19. But if you will recollect that c is sounded like k when it stands before the letters a, o, or u, and that it is sounded like s before the letters e, i, and y, you will have very little trouble in reading words that have the letter c in them.
20. So also the letter g has two sounds, called the hard sound, and the soft sound. The hard sound is the sound given to it in the word gone; the soft sound is that which is heard in the word gentle.
21. The same rule which you have just learnt with regard to the letter c applies to the letter g. It has its hard sound before a, o, and u, and its soft sound before e, i, and y.
22. There are, it is true, some words where this rule is not applied; but these words are very few, so that you may safely follow this rule in most words.
23. The letters ph are sounded like f. The letters ch are sounded sometimes like k, as in the words loch and monarch, and sometimes like sh, as in the words chaise and charade; and they have sometimes a sound which cannot be represented by any other letters, as in the words charm and chance.
24. I suppose that you have probably learned most of these things which I have now told you in your spelling-book; but I have repeated them in this book, because I have so often found that little boys and girls are very apt to forget what they have learned.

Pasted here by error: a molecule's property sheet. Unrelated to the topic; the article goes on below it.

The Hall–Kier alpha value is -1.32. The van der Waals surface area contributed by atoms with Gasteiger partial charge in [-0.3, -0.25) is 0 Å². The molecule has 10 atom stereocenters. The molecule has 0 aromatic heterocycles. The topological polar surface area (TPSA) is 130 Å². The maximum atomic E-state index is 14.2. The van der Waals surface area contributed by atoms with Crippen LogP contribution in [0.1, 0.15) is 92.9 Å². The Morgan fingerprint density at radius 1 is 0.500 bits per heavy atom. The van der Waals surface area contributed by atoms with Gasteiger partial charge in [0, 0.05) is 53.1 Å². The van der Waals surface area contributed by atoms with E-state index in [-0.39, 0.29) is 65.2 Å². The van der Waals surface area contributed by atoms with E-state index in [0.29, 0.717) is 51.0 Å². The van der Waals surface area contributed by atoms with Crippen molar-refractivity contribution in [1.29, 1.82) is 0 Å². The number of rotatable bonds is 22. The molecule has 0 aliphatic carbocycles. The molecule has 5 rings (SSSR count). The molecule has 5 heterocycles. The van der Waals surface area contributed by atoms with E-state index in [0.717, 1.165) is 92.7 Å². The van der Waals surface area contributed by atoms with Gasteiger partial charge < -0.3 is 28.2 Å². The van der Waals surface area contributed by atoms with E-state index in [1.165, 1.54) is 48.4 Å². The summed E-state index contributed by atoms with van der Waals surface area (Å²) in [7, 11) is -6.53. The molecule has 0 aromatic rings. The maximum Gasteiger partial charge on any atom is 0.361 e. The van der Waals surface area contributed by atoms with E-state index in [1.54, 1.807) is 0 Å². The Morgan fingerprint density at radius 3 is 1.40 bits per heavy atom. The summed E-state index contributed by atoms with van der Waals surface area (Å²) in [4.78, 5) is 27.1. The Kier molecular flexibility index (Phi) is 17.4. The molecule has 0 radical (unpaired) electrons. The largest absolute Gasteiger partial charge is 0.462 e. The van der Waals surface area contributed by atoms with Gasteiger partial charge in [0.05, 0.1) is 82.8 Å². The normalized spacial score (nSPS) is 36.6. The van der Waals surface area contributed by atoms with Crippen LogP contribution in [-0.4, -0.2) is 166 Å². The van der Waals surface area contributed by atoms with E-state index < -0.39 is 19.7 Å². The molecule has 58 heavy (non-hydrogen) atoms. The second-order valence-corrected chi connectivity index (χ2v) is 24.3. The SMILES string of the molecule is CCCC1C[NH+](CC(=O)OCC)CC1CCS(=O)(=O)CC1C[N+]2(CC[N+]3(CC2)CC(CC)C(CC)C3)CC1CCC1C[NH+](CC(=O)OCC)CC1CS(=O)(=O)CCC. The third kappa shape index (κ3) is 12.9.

25. If you recollect them all, it will do you no harm to read them again, but it will impress them more deeply on your memory. But if you have forgotten them, this little book will recall them to your mind, so that you will never forget them.
26. I recollect, when I was a little boy, that the letter y used to trouble me very much when it began a word, and was not followed by one of the letters which are called vowels, namely, a, e, i, o, u. I knew how to pronounce ya, ye, yi, yo, yu; but one day, when I was studying a lesson in geography, I saw a word which was spelt Y, p, r, e, s, which puzzled me very much.
27. I knew that the letters p, r, e, s, would spell pres, but I did not know what to call the y. After studying it a long time, I found that the letter y, in that word and some others, was to be pronounced like the long e, and that the word was pronounced Epres, though it was spelled Y, p, r, e, s.
28. Perhaps you will be able, when you grow up, to write a book; and to tell little boys and girls who go to school, when you have grown up, how to read hard words, better than I have told you.
29. If you wish to do so, you must try to recollect what puzzles you most now, and then you will be able to inform them how to get over their difficulties and troubles at school; and when they grow up, I have no doubt that they will feel very grateful to you for the assistance you have given them.